Read the full story on RoadandTrack.com






2001 Isuzu VehiCross Off-Road Drive: Finding Forgotten Treasure in a ’90s Halo Truck

Early on a cool California morning, at the base of the San Gabriel Mountains, I meet Julian Carmona and his 2001 Isuzu VehiCross. Some low clouds burn off just as we ease into the San Gabriel Canyon Off-Highway-Vehicle Area

We pay the $8 fee to get dirty. The only way to enter the expansive sandy wash is a stream crossing—to Julian and his VehiCross, it’s barely a warmup. We trundle deeper into the canyon, the 3.5-liter V6 purring along while Julian gets into his history with this oddball platform that demands dirt and double-takes in equal measure.


Read the full story on TheDrive.com


This Engine-Swapped VW Golf Rose From its Own Ashes

Like so many of my favorite stories, this one begins high in the San Gabriel mountains early on a summer Sunday morning. During my usual scan of the Newcomb’s Ranch parking lot, I spied a somewhat patina’d yellow Mk1 Volkswagen Golf. Despite the slightly rusted exterior, the interior looked extremely well cared for. As luck would have it, the owner, Narbeh Iranosian, walked out from Newcomb’s Ranch right then. This is where things got interesting.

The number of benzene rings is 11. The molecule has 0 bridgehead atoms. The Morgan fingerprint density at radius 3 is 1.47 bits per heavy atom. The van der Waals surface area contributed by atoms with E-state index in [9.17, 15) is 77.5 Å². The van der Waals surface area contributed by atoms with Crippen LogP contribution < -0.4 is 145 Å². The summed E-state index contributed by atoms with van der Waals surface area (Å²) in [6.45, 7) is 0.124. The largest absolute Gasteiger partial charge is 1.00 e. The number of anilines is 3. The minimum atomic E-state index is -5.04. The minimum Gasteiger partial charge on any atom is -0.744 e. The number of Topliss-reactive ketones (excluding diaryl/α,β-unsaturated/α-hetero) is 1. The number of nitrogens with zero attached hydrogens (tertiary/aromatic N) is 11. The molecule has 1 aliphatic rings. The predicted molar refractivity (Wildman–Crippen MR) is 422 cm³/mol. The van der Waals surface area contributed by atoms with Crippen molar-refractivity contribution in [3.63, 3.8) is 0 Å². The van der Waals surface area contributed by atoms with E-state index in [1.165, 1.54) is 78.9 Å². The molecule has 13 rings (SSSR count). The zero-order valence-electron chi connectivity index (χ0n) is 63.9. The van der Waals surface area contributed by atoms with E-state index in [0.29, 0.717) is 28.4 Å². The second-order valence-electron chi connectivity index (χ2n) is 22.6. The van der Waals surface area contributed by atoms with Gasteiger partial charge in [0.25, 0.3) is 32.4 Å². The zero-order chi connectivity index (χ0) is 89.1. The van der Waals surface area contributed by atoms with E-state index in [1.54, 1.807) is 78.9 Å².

Read the full story on RoadandTrack.com


The Last Cheap 911

Early on a Sunday morning in the canyons above Los Angeles, the parking lot of Newcomb’s Ranch looks like a race track. A who’s-who of high-end hardware at the common coffee and breakfast stop usually has folks fawning over that newest, hottest ride in the lot. But one recent weekend, a bashed-up silver Porsche 911 was getting all the attention.


Read the full story on Jalopnik.com



Learning to Drive Stick-Shift on a Dodge Viper

Shaun Westbrook is like many of us. He grew up with car posters adorning his bedroom walls. Most car enthusiasts, without a second of hesitation, can tell you about the one car they pined for in their early years. A few of us have even been lucky enough to grow up and purchase that bedroom poster car.

Westbrook is one of those people. He found the 2001 Dodge Viper of his dreams. But he may have jumped the gun.


“When I arrived at the shop they had pulled the car out to the front of their lot,” Westbrook told me. “It was right there waiting for me. I didn’t say anything about not knowing how to drive stick, I think they just assumed I knew how. I didn’t want to put the sale in jeopardy. 


“They gave me the keys and showed me around the car, and then they left me alone, he said. “The first thing that happened was I couldn’t start the car.”